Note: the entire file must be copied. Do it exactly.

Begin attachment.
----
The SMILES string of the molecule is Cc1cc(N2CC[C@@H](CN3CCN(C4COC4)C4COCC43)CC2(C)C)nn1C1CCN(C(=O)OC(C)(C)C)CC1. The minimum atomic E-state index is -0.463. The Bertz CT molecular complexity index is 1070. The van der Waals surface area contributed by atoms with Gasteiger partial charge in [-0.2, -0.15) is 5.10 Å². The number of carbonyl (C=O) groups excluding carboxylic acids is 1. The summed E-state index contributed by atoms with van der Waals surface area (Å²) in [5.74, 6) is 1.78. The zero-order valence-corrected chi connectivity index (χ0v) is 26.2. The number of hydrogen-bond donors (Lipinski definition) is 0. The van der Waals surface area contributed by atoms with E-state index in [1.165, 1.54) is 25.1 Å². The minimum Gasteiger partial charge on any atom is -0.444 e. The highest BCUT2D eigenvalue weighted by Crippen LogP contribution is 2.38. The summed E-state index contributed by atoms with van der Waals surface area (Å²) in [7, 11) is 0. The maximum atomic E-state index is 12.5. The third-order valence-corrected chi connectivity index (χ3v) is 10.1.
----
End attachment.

The SMILES string of the molecule is Cc1cc(N2CC[C@@H](CN3CCN(C4COC4)C4COCC43)CC2(C)C)nn1C1CCN(C(=O)OC(C)(C)C)CC1. The minimum atomic E-state index is -0.463. The Bertz CT molecular complexity index is 1070. The van der Waals surface area contributed by atoms with Gasteiger partial charge in [-0.2, -0.15) is 5.10 Å². The number of carbonyl (C=O) groups excluding carboxylic acids is 1. The summed E-state index contributed by atoms with van der Waals surface area (Å²) in [5.74, 6) is 1.78. The zero-order valence-corrected chi connectivity index (χ0v) is 26.2. The number of hydrogen-bond donors (Lipinski definition) is 0. The van der Waals surface area contributed by atoms with E-state index in [1.165, 1.54) is 25.1 Å². The minimum Gasteiger partial charge on any atom is -0.444 e. The highest BCUT2D eigenvalue weighted by Crippen LogP contribution is 2.38. The summed E-state index contributed by atoms with van der Waals surface area (Å²) in [7, 11) is 0. The maximum atomic E-state index is 12.5. The third-order valence-corrected chi connectivity index (χ3v) is 10.1.